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Frank Shamrock Addresses Fight-Fixing Rumors, Strikeforce Sale

Frank Shamrock has long been a prominent figure in MMA, having engaged in legendary Pancrase battles against Bas Rutten, capturing the first UFC light heavyweight title back in 1997 and being a part of big feuds and big stories.

One such story was recently told by the former vice president of the now-defunct EliteXC promotion, under which Shamrock competed for a time. Shaw told during an appearance on the website’s Rerun radio show that Shamrock offered to fill in for his brother Ken when he was forced out of a planned bout with Kimbo Slice at the eleventh hour due to a cut and that he offered to throw the fight for EliteXc’s benefit in building Slice’s star and for a little extra pay.

Shamrock addressed Shaw’s story during a recent appearance on’s The MMA Hour with Ariel Helwani.

“No, absolutely not,” Shamrock said when asked if he had ever offered to throw a fight. “That’s some movie b.s. right there.”

Shamrock asserted that the man also known as “$kala” is simply vying for attention in a sport which has mostly forgotten about him.

“It sounds like he’s trying to sell a book or something, or write a movie script,” said Shamrock.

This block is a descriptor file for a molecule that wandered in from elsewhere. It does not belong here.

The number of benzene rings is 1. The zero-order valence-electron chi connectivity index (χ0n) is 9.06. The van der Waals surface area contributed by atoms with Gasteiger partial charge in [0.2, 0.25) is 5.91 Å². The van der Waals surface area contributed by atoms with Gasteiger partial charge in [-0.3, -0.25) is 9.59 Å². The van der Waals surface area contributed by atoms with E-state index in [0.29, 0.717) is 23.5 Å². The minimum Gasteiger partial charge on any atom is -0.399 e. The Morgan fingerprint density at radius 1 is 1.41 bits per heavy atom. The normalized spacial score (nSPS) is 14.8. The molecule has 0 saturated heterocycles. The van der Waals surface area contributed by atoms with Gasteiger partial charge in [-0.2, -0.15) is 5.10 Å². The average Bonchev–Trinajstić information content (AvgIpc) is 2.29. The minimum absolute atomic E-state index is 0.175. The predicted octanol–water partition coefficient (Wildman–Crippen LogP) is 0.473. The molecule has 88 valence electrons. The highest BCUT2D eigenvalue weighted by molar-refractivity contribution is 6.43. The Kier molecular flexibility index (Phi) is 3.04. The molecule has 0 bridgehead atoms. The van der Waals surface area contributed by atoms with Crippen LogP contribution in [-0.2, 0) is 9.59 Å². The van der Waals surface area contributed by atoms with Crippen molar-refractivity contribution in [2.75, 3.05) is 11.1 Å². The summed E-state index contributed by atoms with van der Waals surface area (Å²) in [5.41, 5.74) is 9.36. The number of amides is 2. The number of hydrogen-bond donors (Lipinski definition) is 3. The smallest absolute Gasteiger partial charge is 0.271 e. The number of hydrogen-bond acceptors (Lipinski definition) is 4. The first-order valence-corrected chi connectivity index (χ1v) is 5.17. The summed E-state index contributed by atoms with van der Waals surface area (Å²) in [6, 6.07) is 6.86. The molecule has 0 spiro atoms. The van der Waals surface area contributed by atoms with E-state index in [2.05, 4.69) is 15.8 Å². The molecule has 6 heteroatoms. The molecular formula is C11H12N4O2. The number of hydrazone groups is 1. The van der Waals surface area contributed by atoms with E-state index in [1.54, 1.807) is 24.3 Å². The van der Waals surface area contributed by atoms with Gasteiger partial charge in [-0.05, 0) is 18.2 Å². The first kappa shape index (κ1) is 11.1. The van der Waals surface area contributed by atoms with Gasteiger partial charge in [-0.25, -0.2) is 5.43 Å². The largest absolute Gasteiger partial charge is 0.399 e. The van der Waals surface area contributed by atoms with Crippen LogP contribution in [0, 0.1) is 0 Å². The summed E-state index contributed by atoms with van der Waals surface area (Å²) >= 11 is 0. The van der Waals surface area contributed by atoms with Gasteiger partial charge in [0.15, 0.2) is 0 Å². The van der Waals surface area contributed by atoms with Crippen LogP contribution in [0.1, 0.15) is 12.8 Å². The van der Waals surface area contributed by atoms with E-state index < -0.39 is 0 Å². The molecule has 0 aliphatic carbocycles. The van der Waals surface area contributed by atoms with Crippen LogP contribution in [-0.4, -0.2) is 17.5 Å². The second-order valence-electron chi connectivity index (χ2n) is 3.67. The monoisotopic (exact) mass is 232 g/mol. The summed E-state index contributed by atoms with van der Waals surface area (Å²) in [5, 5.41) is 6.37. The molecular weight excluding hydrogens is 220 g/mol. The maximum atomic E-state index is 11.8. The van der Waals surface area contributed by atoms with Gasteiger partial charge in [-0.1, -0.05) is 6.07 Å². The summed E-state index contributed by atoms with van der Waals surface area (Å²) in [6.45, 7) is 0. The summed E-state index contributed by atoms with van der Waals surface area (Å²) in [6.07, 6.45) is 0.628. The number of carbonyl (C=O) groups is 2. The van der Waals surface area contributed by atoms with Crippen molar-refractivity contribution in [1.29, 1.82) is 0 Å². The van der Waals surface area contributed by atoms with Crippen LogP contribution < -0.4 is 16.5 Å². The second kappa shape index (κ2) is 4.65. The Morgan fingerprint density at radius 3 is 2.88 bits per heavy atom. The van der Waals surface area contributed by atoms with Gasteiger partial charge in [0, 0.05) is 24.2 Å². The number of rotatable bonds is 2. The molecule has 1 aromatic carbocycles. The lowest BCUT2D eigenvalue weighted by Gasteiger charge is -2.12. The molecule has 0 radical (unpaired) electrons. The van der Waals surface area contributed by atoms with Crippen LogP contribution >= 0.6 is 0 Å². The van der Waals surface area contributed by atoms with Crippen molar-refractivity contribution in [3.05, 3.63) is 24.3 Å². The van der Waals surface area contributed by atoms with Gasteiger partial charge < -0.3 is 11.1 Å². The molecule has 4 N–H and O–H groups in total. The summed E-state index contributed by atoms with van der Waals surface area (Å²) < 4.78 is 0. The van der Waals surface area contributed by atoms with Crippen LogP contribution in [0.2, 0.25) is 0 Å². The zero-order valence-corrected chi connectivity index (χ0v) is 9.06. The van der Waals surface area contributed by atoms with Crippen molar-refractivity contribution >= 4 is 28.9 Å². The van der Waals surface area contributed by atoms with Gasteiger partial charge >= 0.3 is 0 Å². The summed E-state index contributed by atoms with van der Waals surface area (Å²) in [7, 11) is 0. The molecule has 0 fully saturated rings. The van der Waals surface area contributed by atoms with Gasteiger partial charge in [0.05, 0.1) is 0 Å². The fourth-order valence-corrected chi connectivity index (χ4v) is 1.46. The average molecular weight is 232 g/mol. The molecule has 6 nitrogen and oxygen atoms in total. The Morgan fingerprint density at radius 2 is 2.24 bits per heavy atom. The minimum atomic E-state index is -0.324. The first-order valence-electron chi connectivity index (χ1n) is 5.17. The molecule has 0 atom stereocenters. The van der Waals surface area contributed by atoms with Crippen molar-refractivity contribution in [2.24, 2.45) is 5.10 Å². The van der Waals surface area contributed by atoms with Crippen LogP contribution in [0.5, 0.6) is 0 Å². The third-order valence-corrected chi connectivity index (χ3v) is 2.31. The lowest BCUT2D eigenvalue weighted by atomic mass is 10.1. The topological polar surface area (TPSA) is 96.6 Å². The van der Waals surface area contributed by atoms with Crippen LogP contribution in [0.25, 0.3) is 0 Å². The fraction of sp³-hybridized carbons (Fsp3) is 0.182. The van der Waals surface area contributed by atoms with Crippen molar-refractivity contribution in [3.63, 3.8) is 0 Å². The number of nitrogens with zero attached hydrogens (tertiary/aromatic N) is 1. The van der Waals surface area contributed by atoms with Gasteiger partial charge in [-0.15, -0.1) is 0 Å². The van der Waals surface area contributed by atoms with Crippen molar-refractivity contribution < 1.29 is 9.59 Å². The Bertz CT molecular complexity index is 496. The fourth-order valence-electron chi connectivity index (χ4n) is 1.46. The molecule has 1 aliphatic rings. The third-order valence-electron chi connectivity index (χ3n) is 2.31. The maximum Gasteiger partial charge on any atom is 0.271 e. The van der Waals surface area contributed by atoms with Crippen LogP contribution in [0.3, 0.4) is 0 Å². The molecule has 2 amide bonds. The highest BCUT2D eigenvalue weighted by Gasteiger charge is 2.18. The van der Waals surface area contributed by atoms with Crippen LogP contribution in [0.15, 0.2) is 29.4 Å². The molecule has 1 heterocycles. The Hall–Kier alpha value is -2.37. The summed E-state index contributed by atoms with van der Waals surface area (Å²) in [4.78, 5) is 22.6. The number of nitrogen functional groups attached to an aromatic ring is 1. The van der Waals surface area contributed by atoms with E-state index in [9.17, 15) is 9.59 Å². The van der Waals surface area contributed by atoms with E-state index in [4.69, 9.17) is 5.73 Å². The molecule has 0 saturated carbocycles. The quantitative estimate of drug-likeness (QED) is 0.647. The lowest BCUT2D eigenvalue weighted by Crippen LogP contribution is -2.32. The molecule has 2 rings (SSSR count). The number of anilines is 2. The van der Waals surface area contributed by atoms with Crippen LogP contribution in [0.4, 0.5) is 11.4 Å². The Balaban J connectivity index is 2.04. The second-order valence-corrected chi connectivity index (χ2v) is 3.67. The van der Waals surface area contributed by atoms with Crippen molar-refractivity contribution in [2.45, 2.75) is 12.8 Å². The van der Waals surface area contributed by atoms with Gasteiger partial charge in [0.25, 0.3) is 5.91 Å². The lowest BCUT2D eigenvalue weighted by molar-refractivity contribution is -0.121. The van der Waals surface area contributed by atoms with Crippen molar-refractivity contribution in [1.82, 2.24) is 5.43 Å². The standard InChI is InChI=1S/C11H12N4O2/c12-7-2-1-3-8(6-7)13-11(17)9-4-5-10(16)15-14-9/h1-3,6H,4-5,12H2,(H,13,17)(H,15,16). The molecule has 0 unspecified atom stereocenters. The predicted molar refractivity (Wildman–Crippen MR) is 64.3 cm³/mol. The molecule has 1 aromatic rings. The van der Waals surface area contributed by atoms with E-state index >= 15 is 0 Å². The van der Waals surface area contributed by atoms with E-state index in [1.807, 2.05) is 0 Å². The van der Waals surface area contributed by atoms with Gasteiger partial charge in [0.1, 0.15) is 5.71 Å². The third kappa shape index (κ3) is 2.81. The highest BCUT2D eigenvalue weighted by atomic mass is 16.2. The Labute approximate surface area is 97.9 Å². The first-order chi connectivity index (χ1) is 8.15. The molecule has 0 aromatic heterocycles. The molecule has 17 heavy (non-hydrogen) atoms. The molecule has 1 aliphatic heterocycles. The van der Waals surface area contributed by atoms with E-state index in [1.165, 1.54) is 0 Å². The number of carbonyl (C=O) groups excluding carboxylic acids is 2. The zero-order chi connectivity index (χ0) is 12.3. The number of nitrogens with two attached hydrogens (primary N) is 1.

Currently, Shamrock is retired from fighting and is now working as a company man for Strikeforce, acting as a color analyzer on their broadcast team and filling various promotional roles as well. The promotion which now employs him was recently purchased by Zuffa, LLC, the parent company of the UFC–whose president Dana White is a man with whom Shamrock shares a strained relationship, at best. Shamrock discussed his surprise at the purchase in addition to positing what it could mean for the sport of MMA.

“I was pretty shocked,” Shamrock said of his reaction at the news of the purchase. “I think it was Saturday morning and we had a birthday party for a friend and I was completely blown over by it.”

Shamrock, who says he counts Strikeforce CEO Scott Coker as a friend, explained that Strikeforce had been losing investors and was looking for options to allow their continuance as a promotion and that Zuffa simply came along at the right time with the best offer, even if Shamrock thinks the deal may not have been made under optimal circumstances for Coker.

“I think it was too early for Scott. I don’t think he wanted to get out this early,” Shamrock said. “Scott was in it for the long haul. He probably had another five years, but time and business is everything. This was the UFC’s time to make a move and they did.”

As for what it means to MMA? Shamrock sees the buyout as a double edged sword.

“It’s a good one because now we’re a sport,” he said. “100 percent a sport. Same rules, same name, same game. It’s really a sport.”

On the other hand: “I say no because free agency is gone,” he went on. “The end of creativity as an artist is gone. Now it’s about being an athlete, being well-trained, having good management and creating yourself a good business and brand.”